### WEBINAR:

On-Demand

Building the Right Environment to Support AI, Machine Learning and Deep Learning

**EJB Concurrency Example: Fibonacci**
The example concurrency application uses the Fibonacci numbers, a common mathematical formula where each element in the sequence is the sum of the previous two numbers. You can formulate it as follows (more efficient formulations would not grow exponentially with respect to

n, but this one will suffice for the example):

```
f(n) = 0, if n=0
f(n) = 1, if n=1
f(n) = f(n-1) + f(n-2), if n>1
```

This produces a sequence that looks like this:

```
0, 1, 1, 2, 3, 5, 8, 13, 21, 34, 55, 89, 144 ...
```

Suppose your requirement is to implement an EJB Fibonacci calculator that can compute, in parallel, the Fibonacci results for a set of numbers. You first must implement a task that calculates the Fibonacci result for a given number. Here's one possible implementation of your FibonacciTask:

```
```**public class** FibonacciTask **extends** AbstractTask
{
**private int** n;
**private long** result;
**public** FibonacciTask(**int** n){
**this**.n = n;
}
**public void** run()
{
result = fibonacci(n);
}
**private long** fibonacci(**int** n){
**long** ret = n;
**if** (n > 1)
ret = fibonacci(n-1) + fibonacci(n-2);
**return** ret;
}
**public int** getN(){
**return** n;
}
**public long** getResult()
{
**return** result;
}
}

The run() method simply calls the fibonacci(n) method and stores the result in the class field. The fibonacci(n) method is a recursive implementation of the formula described earlier.

The next step is to implement the calculateFibonacci() method in FibonacciCalculatorEJB. This method will instantiate the appropriate FibonaaciTask(s) and submit them to the EJBTimerConcurrencyManager for execution. To inject the EJBTimerConcurrencyManager into the ConcurrencyManager variable, you can use the EJB3 @EJB annotation as follows:

```
@Stateless
@Remote
```**public class** FibonacciCalculatorEJB **implements** FibonacciCalculator
{
@EJB
**private** ConcurrencyManager concurrencyManager;
...

The calculateFibonacci method takes as argument an array of numbers whose Fibonacci needs to be computed. This example initially schedules the tasks (one for each Fibonacci number) using the blocking scheduling method (executeAndWait with no timeout) that returns only when *all* Fibonacci results are calculated. The elapsed time is printed along with the result:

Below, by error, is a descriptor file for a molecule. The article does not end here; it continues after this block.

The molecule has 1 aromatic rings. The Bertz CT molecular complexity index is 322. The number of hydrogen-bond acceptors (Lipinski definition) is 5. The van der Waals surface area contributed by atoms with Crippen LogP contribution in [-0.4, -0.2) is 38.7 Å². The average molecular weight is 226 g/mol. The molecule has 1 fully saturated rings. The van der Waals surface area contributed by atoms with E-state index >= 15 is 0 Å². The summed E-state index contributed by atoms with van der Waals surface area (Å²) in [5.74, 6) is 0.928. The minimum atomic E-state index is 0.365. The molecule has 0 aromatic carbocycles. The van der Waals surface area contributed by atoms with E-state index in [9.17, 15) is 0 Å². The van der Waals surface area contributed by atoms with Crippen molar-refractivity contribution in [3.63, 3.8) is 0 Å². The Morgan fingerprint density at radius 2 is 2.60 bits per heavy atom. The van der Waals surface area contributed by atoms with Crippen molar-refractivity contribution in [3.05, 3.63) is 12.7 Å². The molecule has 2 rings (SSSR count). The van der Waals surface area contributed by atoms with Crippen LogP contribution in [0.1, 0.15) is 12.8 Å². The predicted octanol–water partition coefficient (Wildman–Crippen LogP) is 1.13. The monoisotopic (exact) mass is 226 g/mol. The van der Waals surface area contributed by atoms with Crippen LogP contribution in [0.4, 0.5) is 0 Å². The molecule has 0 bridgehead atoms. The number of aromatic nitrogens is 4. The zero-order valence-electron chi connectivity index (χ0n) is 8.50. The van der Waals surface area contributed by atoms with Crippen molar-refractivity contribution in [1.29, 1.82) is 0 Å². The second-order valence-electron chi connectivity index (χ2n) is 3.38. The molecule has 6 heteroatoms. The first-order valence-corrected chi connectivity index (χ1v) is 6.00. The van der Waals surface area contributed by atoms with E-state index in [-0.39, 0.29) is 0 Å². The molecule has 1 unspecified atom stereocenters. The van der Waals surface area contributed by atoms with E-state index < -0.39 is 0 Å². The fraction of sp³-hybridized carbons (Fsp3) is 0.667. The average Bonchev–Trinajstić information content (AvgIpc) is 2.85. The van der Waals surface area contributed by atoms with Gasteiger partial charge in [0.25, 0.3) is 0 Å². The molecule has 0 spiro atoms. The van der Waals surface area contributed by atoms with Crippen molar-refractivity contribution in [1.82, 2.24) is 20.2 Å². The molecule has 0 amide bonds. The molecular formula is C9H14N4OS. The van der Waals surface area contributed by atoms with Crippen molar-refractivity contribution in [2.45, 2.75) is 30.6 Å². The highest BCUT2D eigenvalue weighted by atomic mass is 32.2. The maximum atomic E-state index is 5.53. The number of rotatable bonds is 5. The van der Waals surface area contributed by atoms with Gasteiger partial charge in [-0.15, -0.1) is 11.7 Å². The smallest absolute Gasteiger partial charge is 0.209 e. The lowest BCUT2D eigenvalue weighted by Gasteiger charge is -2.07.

```
```**public void** calculateFibonacci(**int**[] numbers)
{
ArrayList<Task> tasks = new ArrayList<Task>();
**for** (**int** i = 0; i < numbers. length; i++)
tasks.add(**new** FibonacciTask(numbers[i]));
**long** initialTime = System.*currentTimeMillis*();
concurrencyManager.executeAndWait(tasks);
**long** elapsedTime = System.*currentTimeMillis*() - initialTime;
printFibonacciResults(tasks,elapsedTime);
}

The following is the printFibonacciResults method implementation:

```
```**private void** printFibonacciResults(Collection<Task> tasks, **long** elapsedTime)
{
*logger*.info("** Completed Fibonacci Computations in " + elapsedTime + "ms **");
**for** (Task task : tasks){
FibonacciTask ft = (FibonacciTask) task;
*logger*.info("Fibonacci(" + ft.getN() + ") = " + ft.getResult());
}
}

Calling the calculateFibonacci method with the numbers 1, 7, 20, 31, and 35 produces the following (the elapsed time will vary depending on your hardware configuration):

```
16:42:41,759 INFO [FibonacciCalculatorEJB] ** Completed Fibonacci Computations in 381ms **
16:42:41,759 INFO [FibonacciCalculatorEJB] Fibonacci(1) = 1
16:42:41,759 INFO [FibonacciCalculatorEJB] Fibonacci(7) = 13
16:42:41,759 INFO [FibonacciCalculatorEJB] Fibonacci(20) = 6765
16:42:41,759 INFO [FibonacciCalculatorEJB] Fibonacci(31) = 1346269
16:42:41,759 INFO [FibonacciCalculatorEJB] Fibonacci(35) = 9227465
```

As you can see, parallelizing the tasks using the concurrency framework is relatively straightforward. One factor to consider in this example is the exponential growth of Fibonacci computation time as n increases. You can provide a timeout parameter to the concurrency manager's executeAndWait method to specify the maximum time you wish to wait. The executeAndWait method returns the set of completed tasks at timeout:

```
```**public void** calculateFibonacci(**int** [] numbers, **long** timeout)
{
ArrayList<Task> tasks = **new** ArrayList<Task>();
**for** (**int** i = 0; i < numbers.length; i++)
tasks.add(**new** FibonacciTask(numbers[i]));
**long** initialTime = System.*currentTimeMillis*();
Collection<Task> completedTasks = concurrencyManager.executeAndWait(tasks, timeout);
**long** elapsedTime = System.*currentTimeMillis*() - initialTime;
printFibonacciResults(completedTasks, elapsedTime);
}

Calling the method with the numbers 1, 4, 9, 24, and 40 and a timeout of 300ms produces the following:

```
16:42:42,089 INFO [FibonacciCalculatorEJB] ** Completed Fibonacci Computations in 310ms **
16:42:42,089 INFO [FibonacciCalculatorEJB] Fibonacci(1) = 1
16:42:42,089 INFO [FibonacciCalculatorEJB] Fibonacci(4) = 3
16:42:42,089 INFO [FibonacciCalculatorEJB] Fibonacci(9) = 34
16:42:42,089 INFO [FibonacciCalculatorEJB] Fibonacci(24) = 46368
```

The output indicates that the executeAndWait returned after 310ms (the extra 10ms is due to overhead) without waiting for Fibonacci(40) to complete.

The following section discusses the implementation details of the EJB Timer-based concurrency framework. It covers the implementation of the non-blocking execute method first, and then discusses the blocking style of execution.